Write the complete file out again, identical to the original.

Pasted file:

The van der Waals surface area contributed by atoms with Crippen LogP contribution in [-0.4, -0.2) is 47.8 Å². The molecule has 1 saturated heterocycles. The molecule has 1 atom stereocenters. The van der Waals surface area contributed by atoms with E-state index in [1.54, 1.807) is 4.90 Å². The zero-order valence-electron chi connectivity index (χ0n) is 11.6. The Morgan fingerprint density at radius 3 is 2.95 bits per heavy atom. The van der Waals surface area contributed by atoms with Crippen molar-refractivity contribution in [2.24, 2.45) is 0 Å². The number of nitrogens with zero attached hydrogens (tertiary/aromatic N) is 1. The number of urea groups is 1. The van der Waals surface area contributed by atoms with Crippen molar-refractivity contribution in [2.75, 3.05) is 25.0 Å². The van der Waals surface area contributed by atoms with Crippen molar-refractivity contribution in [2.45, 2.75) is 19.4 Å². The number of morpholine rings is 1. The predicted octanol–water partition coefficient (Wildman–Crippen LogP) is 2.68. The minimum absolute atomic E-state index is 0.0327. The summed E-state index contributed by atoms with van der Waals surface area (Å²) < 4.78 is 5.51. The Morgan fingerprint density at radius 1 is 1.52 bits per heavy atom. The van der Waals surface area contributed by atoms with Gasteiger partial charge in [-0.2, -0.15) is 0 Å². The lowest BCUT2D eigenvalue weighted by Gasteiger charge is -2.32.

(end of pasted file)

The van der Waals surface area contributed by atoms with Crippen LogP contribution in [-0.4, -0.2) is 47.8 Å². The molecule has 1 saturated heterocycles. The molecule has 1 atom stereocenters. The van der Waals surface area contributed by atoms with E-state index in [1.54, 1.807) is 4.90 Å². The zero-order valence-electron chi connectivity index (χ0n) is 11.6. The Morgan fingerprint density at radius 3 is 2.95 bits per heavy atom. The van der Waals surface area contributed by atoms with Crippen molar-refractivity contribution in [2.24, 2.45) is 0 Å². The number of nitrogens with zero attached hydrogens (tertiary/aromatic N) is 1. The number of urea groups is 1. The van der Waals surface area contributed by atoms with Crippen molar-refractivity contribution in [2.75, 3.05) is 25.0 Å². The van der Waals surface area contributed by atoms with Crippen molar-refractivity contribution in [2.45, 2.75) is 19.4 Å². The number of morpholine rings is 1. The predicted octanol–water partition coefficient (Wildman–Crippen LogP) is 2.68. The minimum absolute atomic E-state index is 0.0327. The summed E-state index contributed by atoms with van der Waals surface area (Å²) < 4.78 is 5.51. The Morgan fingerprint density at radius 1 is 1.52 bits per heavy atom. The van der Waals surface area contributed by atoms with Gasteiger partial charge in [-0.2, -0.15) is 0 Å². The lowest BCUT2D eigenvalue weighted by Gasteiger charge is -2.32.